Our final day at the Smiles Foundation has come and gone. The group met together for our last debriefing in Romania joined by Smiles' staff, interns, and the other group from Northern Ireland working with the Foundation. We met to discuss not only the activities of the day per usual but also to process together the past two weeks in Romania. While most were missing our families back in the States, we had the privilege of spending our Independence Day with a Foundation that has dedicated the past 24 years to bringing its own independence to the people of Romania.

Today, our team divided into three groups. Dr. Keyes’ group returned to the penitentiary. Dr. Harris-Keyes and Dr. Arveson returned to Gepiu, the community center primarily used for adolescents and elderly. Lem’s group stayed at the Smiles’ Complex to work with 5 high school students from the Roma Gypsy community.

At the penitentiary, Betsy, Amanda, Beth, and Dr. Keyes gave a presentation on suicide prevention to an audience of social workers, prison administrators, and prison employees. After presentations, process groups led by Regent team members focused on the staff’s experiences with suicidal inmates; this included the warning signs of suicide and ways to intervene effectively. Ultimately, the team’s goal was to raise awareness of the warning signs of suicide, to reduce the number of suicides, and improve intervention protocol.

At Gepiu, Dr. Harris-Keyes' and Dr. Arveson’s group divided into two teams and provided individual counseling services to six individuals ranging from ages 15 to 80. Clients presented with a variety of mental health and psychosocial issues. Common themes within the elderly clients were sadness and loneliness; therefore, the team used Reminiscence Therapy to help clients focus on the good memories of their lives despite unwanted circumstances. Dr. Arveson’s group traveled to the local village and met with a severely disabled 19-year-old woman and her caretaker grandmother. Abandoned by her mother, the young woman could barely move or speak. Despite this, the group was able to see God’s love displayed through the commitment and love of a grandmother for her granddaughter. Dr. Harris-Keyes’ group used the Modified Sand Tray technique with two clients. The first client was a 15-year-old adolescent boy who had experienced great loss and as a result, displayed attachment issues. The second client was a 21-year-old young woman who came from an abusive home life and struggled with self-esteem issues. Along with using Modify Sand Tray to discuss the traumatic events within these two families, the team also taught the young woman breathing techniques, how to find a safe place, and thought stopping and blocking to help her cope with anxiety and negative thought patterns. Afterwards, the team met with two social workers to discuss particular cases, providing feedback and input on how Smiles can better serve these two populations.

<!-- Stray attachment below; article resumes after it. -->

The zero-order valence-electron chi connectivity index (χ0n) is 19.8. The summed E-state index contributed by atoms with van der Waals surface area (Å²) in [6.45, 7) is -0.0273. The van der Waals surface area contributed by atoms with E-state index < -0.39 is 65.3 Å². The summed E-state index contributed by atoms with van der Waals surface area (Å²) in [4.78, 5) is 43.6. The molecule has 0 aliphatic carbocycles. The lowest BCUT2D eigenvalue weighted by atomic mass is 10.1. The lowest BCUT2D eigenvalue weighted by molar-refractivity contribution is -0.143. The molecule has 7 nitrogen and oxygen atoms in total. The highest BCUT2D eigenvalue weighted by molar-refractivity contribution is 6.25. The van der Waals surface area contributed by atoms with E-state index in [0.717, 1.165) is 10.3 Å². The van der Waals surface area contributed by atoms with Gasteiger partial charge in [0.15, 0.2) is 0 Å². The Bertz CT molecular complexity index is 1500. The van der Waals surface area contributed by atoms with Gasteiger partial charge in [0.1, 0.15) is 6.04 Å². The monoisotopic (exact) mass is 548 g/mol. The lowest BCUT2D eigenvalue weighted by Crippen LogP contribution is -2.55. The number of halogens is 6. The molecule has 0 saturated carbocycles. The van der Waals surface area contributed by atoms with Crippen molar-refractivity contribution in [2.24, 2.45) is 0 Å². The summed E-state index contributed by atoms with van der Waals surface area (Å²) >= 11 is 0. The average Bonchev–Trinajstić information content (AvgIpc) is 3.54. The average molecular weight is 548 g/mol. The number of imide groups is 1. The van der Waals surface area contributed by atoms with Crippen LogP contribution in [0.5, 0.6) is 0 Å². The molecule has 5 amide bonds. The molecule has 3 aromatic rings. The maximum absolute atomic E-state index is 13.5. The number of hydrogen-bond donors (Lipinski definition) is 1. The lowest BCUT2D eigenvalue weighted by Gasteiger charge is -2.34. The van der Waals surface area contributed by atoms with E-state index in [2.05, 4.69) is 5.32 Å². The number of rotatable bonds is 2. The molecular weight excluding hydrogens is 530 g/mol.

Finally, Christi, Alexis, Christian, Mark, Jordan, and Lem presented on self-esteem to a group of 5 Roma Gypsy high school students. These high school students will be the first Roma Gypsies students to graduate from high school. The first student is just one year away. They have the odds, not to mention the Romanian and Roma Gypsy cultures against them. These students come from the Roma Gypsy culture that encourages them to ignore school, stresses their Gypsy background, and constantly conveys negativity. For example, these kids are told that since they are Gypsy, they will never amount to anything, they are stupid, they will not succeed, and they will never be accepted. Therefore, the presentation focused on self-esteem from God’s eyes and man’s. The team stressed how God sees us and how we see us, having positive thoughts, and utilizing our own self-esteem to help us cope and accomplish our goals and dreams. The team led processing groups and conducted individual sessions. The team was able to hear from the students about the incredibly unsupportive community they were born into, the struggles they have, the way their community affects them, their dreams and aspirations, and how they are going to accomplish them. The team believes in these students and will most definitely keep them in their prayers.